Those of us who work in communications appreciate the power of choosing words well. We sweat it out over how to phrase a headline or a tagline because we know words matter. Different words carry different meanings, connotations, appeal and can sway your audience one way or another.
In the aftermath of the Arizona shooting of Rep. Gabrielle Giffords and the murder of six people by a deranged Jared Lee Loughner there has been A LOT of discussion over whether political discourse contributed to this heinous act. In truth, the only person who can answer if there is a direct correlation is Loughner, but I doubt we will be getting a sane answer from him. And many people on both sides of the political spectrum are pointing fingers at each other, at the heated rhetoric, etc. In my opinion, words do matter. They may not have been the cause in this particular instance, but when you are continually demonizing the other by labeling (job-killing, un-American, etc.) you create chasm and you create distrust. You create or stoke hatred. You reinforce the idea that those you attack are different than you, that they cannot be trusted, that they are out to get you.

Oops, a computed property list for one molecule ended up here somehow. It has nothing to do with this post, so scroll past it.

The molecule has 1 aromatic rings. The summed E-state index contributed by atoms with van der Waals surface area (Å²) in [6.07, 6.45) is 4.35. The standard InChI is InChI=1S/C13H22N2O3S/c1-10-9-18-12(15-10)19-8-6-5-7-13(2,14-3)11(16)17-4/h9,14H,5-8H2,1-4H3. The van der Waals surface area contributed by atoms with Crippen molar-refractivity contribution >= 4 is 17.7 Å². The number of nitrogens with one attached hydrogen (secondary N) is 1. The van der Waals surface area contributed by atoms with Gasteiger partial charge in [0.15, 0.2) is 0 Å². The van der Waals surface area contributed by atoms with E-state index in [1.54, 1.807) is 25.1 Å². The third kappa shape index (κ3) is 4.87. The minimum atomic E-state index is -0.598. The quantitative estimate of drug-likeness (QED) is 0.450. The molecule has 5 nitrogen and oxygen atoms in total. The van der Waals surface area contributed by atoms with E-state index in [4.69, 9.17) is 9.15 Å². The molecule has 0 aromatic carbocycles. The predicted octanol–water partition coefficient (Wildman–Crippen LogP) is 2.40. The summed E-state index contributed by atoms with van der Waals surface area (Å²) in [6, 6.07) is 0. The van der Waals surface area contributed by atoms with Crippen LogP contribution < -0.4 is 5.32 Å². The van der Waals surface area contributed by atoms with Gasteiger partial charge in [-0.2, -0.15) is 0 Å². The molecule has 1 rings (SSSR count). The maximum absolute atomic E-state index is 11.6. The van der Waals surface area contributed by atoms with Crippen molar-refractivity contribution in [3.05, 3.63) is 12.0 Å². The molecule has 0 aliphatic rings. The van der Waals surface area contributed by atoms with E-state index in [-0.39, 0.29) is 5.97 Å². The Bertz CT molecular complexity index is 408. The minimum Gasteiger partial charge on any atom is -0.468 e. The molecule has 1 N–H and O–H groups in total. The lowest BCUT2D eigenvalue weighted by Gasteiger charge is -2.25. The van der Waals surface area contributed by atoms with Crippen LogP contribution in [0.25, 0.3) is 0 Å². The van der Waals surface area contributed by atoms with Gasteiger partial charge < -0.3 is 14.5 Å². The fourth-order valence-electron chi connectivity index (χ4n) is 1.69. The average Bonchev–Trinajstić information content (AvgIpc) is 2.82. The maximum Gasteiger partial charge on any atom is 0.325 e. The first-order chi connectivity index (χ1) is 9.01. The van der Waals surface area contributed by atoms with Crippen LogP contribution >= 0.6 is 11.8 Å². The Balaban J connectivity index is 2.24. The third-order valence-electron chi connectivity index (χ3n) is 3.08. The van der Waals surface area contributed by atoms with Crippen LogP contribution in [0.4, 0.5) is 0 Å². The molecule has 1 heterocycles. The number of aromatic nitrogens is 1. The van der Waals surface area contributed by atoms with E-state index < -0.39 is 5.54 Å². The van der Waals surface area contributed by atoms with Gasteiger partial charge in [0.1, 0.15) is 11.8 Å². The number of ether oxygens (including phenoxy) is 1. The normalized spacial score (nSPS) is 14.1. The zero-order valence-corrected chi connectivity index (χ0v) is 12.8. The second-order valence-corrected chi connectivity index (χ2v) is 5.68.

So, although Sarah Palin’s rhetoric and demagoguery are not what made Loughner go into a store to buy a gun and then shoot innocent people, and she is right to claim she is being wrong accused, that does not make it right for her to accuse the media of a “blood libel.” First, because Palin (and her communications crew) clearly do not understand the meaning of phrase and second, as my friend Daria Steigman pointed out, using the word “blood” in the aftermath of a bloody tragedy is just plain poor choice of words.
Here are a few articles to read about Palin’s word choice:
Palin seems to be a master manipulator of words, and making herself the victim of a conspiracy against her (which is what I believe she meant to say with blood libel) is no error. She should be taken to task. I will be waiting to see what she says next now that the criticism is mounting.
The bottom line is that what we say and how we say it does matter and it does influence perception. Advertising and public relations people know this better than most.